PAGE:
Mona Lange McCroskey's contribution to the understanding and awareness of Arizona history comes through her writing and her oral history projects. A fourth generation Prescottonian, Mona was indoctrinated in the ways of her ranching family. She spent most of her childhood at the Yolo Ranch in Yavapai County, and at the SV Ranch northwest of Wikieup. She commuted to Phoenix to finish high school, earning a secretarial science diploma. She went to work as a judicial secretary.
By 1990, Mona had earned a bachelor's and a master's degree in Southwest History from Arizona State University, and a master's of Library Science from the University of Arizona. Immersing herself in history and archival science, she began working for various historical organizations including the Arizona Historical Museum Archives and Library.
Mona's greatest contribution springs from her work as Sharlot Hall Museum's oral historian. The oral history program had been foundering until she stepped in, beginning to collect interviews in 1991. Since then, she has interviewed over three hundred people who remember the old Yavapai County, and obtained grants to make the museum's project one of the region's most comprehensive. Mona has interviewed ranchers, doctors, school teachers, business men and women, former Harvey Girls, farmers, Native Americans, photographers, postmasters and postmistresses, and car dealers. Her interviews have captured what no book or old photograph can: the day-to-day life and work of the famous and the not-so-famous.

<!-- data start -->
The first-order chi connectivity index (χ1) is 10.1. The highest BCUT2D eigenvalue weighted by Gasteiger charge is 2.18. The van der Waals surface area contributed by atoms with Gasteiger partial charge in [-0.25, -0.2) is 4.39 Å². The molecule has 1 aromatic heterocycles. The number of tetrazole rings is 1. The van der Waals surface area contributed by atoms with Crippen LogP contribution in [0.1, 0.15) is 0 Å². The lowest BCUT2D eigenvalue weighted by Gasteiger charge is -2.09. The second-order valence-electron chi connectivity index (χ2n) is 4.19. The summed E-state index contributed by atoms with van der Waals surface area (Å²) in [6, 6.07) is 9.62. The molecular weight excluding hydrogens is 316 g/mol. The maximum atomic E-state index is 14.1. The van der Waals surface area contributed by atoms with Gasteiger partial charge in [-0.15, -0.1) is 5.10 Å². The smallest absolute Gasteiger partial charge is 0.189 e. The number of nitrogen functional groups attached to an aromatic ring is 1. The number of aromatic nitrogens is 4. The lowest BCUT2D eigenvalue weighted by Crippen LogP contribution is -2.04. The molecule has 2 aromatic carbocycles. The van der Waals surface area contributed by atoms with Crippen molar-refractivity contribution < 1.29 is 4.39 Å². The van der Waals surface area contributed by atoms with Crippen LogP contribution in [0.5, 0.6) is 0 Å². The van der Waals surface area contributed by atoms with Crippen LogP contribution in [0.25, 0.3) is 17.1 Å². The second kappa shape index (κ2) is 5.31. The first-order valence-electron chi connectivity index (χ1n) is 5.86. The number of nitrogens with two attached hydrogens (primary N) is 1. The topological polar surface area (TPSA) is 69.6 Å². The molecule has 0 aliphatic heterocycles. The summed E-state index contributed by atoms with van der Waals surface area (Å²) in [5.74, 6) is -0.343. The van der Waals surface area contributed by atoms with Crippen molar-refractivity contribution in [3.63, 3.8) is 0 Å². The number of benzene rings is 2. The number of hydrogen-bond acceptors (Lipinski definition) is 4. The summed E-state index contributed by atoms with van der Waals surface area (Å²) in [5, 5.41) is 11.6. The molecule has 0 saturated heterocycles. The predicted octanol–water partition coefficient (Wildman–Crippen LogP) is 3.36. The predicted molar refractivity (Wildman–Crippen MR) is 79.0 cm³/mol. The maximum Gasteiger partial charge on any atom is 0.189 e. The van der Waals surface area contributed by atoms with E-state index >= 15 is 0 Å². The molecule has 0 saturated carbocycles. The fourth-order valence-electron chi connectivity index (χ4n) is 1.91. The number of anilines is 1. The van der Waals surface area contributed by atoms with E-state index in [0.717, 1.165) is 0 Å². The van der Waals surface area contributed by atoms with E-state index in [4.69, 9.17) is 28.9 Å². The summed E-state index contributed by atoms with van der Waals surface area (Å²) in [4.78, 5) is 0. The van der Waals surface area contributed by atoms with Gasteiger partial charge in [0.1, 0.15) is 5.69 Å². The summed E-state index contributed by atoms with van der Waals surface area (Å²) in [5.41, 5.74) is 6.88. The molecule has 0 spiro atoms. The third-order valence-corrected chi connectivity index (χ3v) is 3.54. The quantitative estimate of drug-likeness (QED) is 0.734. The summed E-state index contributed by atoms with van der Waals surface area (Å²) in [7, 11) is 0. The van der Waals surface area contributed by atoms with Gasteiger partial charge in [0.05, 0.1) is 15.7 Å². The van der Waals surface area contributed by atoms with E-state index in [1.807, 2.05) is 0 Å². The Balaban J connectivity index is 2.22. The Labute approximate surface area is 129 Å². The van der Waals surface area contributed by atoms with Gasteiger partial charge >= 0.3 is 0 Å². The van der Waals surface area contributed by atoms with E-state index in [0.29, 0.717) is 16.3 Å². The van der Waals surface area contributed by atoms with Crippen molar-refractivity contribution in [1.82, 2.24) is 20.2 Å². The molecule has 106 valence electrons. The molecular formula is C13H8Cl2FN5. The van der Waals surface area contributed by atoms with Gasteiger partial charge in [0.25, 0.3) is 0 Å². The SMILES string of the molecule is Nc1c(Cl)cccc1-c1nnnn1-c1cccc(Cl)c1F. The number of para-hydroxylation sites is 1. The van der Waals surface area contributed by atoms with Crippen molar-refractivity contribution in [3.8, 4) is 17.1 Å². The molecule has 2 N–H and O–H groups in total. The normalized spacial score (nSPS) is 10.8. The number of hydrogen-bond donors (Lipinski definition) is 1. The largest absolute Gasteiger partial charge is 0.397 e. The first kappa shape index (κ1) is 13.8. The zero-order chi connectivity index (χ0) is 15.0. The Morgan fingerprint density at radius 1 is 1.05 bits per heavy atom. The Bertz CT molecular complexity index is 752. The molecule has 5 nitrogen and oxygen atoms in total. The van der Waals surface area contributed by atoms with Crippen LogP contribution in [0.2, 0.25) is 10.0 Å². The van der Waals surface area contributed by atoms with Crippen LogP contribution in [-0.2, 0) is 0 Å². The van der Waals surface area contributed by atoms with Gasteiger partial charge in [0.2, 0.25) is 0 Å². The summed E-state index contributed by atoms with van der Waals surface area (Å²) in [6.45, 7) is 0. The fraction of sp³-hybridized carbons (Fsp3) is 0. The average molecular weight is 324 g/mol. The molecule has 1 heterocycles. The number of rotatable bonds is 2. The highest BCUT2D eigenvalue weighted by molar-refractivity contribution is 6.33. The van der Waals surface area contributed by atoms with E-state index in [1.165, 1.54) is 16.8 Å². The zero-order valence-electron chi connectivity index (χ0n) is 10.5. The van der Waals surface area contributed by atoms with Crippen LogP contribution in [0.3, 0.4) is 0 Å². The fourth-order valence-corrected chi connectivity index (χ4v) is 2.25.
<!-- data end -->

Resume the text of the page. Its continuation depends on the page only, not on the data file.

The oral history program has spun off a number of projects. Countless donations of objects and photographs to Sharlot Hall Museum, and in additional nominations for the Territorial Women's Memorial Rose Garden have been two of the results gained through interviews. Mona has used the resource provided by her work to write and publish several articles in the Journal of Arizona History. In 1998, her book, Summer Sojurn to the Grand Canyon: The 1898 Diary of Zella Dysart, appeared.